Linux was chosen for Raspberry Pi with a purpose


Raspberry Pi creator Eben Upton

A credit-card sized computer with good capabilities at $25 is definitely amazing. Raspberry Pi is a trend-setting device. You may or may not like it, but you certainly cannot ignore it. Many small-sized computers have come into the market in the past, but none have made such an impact. The makers of Raspberry Pi chose Linux as the operating system for a reason. Apart from keeping the cost down, the very purpose of making such a device—to encourage programming amongst students—could be achieved only with Linux.

EFY Team caught up with Eben Upton, executive director, Raspberry Pi Foundation, to discuss the concept, price, market and every thing else related to the computer. Read on…

Q. What made you think of a device like Raspberry Pi?

A. I was working for the University of Cambridge back in 2005-06. One of my jobs was to find high school students to come and study computer science at the university. A few of us noticed that the number of students opting for computer science was declining year after year, and their knowledge level was also declining simultaneously.

The students were bright but had less experience. So we had to spend more time to give them that experience after they joined the university. The challenge was to make them ready for the job or to do a Ph.D., which requires a lot of experience. This generation is not familiar with the programming bit. The root cause is the rise of home PCs and gaming consoles that have replaced the programming machines we used in the 1980s. We used machines like BBC Micros, Amigas and Spectrum ZX, with which we learnt how to program. I used to program on my own because those machines tempted me into programming. I do not see much of that happening now. This is where we felt the need for a machine that was similar to what we used and which would prompt students to program on their own. We wanted to bring out a cost-friendly yet powerful device. That’s how we came up with Raspberry Pi.

Q. But why such a small device and why Linux?

A. Frankly, we were very driven by cost. Given that, we couldn’t add too much onto the device and that allowed us to make it small. Also, making a small device reduces the cost because the PCB is smaller and cheaper. If the PCB is smaller, the manufacturing capacity also increases. So, if you could manufacture one large computer at a given time in a panel, you can now make 10 pieces of the Raspberry Pi in a panel. This reduces the manufacturing cost in a big way.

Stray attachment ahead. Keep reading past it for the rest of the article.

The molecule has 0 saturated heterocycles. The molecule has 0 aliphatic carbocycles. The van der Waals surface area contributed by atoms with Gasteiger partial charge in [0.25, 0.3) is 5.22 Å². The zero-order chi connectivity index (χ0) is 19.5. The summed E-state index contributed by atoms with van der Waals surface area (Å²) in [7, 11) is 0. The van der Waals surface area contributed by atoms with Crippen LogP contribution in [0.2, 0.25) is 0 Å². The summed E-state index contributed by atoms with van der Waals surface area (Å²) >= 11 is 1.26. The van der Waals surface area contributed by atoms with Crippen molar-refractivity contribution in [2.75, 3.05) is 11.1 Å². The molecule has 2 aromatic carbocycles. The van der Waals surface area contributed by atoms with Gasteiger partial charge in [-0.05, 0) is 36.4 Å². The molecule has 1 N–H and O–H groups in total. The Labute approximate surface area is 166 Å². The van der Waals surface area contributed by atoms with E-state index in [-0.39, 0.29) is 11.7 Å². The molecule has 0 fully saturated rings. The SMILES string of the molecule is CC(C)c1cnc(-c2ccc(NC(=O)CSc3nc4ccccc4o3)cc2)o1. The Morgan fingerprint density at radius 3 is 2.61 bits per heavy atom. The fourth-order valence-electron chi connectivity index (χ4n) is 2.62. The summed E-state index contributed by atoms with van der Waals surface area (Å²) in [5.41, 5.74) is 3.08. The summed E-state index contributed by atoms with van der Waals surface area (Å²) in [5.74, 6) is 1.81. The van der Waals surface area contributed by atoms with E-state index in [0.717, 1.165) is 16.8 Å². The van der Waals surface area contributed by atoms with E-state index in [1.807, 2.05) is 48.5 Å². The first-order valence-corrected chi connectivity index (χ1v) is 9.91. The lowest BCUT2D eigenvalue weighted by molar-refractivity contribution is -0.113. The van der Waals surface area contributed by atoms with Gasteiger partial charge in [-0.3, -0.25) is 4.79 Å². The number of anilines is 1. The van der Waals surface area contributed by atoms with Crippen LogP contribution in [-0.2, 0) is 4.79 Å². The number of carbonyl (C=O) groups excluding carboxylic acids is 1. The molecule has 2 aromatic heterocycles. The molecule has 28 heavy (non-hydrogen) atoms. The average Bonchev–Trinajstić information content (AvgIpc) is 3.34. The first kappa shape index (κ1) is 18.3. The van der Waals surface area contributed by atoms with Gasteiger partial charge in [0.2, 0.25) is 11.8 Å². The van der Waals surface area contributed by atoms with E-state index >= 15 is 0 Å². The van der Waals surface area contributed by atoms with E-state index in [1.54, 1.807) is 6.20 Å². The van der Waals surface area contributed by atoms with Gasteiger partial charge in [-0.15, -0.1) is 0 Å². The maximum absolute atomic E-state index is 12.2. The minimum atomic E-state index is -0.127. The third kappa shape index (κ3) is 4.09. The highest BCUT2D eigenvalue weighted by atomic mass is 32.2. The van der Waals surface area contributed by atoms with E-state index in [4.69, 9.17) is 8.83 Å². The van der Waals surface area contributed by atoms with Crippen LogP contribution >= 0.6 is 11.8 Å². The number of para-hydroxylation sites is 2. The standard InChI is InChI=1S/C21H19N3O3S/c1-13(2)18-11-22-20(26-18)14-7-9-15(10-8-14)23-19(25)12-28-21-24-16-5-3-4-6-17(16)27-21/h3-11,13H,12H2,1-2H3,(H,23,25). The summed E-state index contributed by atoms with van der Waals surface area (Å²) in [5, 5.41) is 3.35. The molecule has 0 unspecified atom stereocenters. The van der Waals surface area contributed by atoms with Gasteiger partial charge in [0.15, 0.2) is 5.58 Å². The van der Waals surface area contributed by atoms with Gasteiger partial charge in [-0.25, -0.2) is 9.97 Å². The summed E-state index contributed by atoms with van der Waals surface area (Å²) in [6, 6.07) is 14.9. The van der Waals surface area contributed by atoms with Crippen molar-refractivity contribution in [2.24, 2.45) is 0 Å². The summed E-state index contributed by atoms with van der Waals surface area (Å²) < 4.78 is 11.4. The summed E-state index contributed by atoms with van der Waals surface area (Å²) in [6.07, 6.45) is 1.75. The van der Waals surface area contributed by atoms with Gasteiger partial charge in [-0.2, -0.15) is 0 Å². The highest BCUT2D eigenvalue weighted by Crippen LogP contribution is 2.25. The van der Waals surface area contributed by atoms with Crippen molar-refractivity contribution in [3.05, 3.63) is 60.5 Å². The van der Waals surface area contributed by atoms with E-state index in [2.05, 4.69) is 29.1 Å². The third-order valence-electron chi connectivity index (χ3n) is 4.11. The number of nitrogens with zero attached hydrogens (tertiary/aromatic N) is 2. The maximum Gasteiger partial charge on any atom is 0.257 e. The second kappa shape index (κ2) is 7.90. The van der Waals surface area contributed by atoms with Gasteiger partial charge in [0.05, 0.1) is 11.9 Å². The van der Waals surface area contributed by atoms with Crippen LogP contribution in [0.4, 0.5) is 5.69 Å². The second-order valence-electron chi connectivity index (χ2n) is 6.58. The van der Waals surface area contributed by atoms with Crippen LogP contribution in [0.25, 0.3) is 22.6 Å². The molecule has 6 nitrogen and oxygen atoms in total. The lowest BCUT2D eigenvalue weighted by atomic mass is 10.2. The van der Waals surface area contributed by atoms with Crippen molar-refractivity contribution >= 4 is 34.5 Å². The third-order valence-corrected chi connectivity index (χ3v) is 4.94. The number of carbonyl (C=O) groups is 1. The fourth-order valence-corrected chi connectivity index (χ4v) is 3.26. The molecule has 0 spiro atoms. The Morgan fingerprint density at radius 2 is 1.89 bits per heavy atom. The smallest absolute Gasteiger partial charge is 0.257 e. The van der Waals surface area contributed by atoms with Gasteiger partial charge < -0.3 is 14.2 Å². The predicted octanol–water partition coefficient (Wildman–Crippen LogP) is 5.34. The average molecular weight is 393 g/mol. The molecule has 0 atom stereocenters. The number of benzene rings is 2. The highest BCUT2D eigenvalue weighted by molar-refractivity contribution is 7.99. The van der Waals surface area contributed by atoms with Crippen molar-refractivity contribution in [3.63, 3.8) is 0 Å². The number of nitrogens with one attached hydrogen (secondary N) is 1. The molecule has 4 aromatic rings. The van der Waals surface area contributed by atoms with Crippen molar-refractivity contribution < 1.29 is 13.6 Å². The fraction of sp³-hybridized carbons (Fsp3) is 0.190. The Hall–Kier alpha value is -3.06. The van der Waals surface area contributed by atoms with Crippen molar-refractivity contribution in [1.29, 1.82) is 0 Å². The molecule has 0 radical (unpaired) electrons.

We wanted to make a product and driver with an emphasis on low-cost. Linux was chosen for the same reason. Linux was the most cost-friendly option. If I was to design a $400 PC, I could have justified a Windows licence costing $50. But we were making a PC worth just $25; we could have not justified that. More importantly, Linux addresses the issue of making a machine better. An operating system is to make the user understand how the machine works. With the availability of the source code, Linux serves the purpose better. Linux is free—both from cost and source code perspectives. This freedom is really important from the education stand point.

Q. Did you decide the cost of the device before you started designing Raspberry Pi?

A. Yes. We chose the price point before we started designing the machine. We had some early prototypes ready but they didn’t really meet our requirements. The feeling was that $25 could be the price of a text book. If you ask a student to purchase a special machine, those from the developed world may be able to afford a $100 PC especially to learn programming. But it is certainly difficult for students from other parts of the world. So for those students, a $25 device is absolutely apt and affordable.

Q. Did you conduct any survey before you made Raspberry Pi?

A. No, we did not conduct a survey for this one. It may sound crazy but we did not do any market research. We just thought of making a few computers that people may be interested in buying.

Q. How did you get the name Raspberry Pi?

A. The name actually is an interesting mix. If you recall the old days of microcomputers, there was a fruit-naming tradition like Acron, Tangerine Computer Systems or Apricot Computers. Raspberry is a reference to that tradition. Pi was used because originally we wanted to produce a computer that could only run Python. So Pi is derived from Python. We began making Raspberry Pi but we ended up making the device much more capable than what we had originally thought of.

Q. There are several alternatives to Raspberry Pi available in the market right now. What is your take on them?

A. First of all, all the devices termed as alternatives to Raspberry Pi tend to be more expensive. No one has made a device at the same price point as ours. To the best of my knowledge, they are also less powerful when compared to the Raspberry Pi. We have a lot of competitors who are more expensive and less efficient than us. All are based on Chinese APIs, so they tend to be low-performance devices. Having said that, we don’t really mind people making low-cost devices because we are not for profit and none of us are going to get rich. But as of now, we do not see anyone measuring up to what Raspberry Pi has achieved in terms of performance and cost.

Development boards like Raspberry Pi are available on

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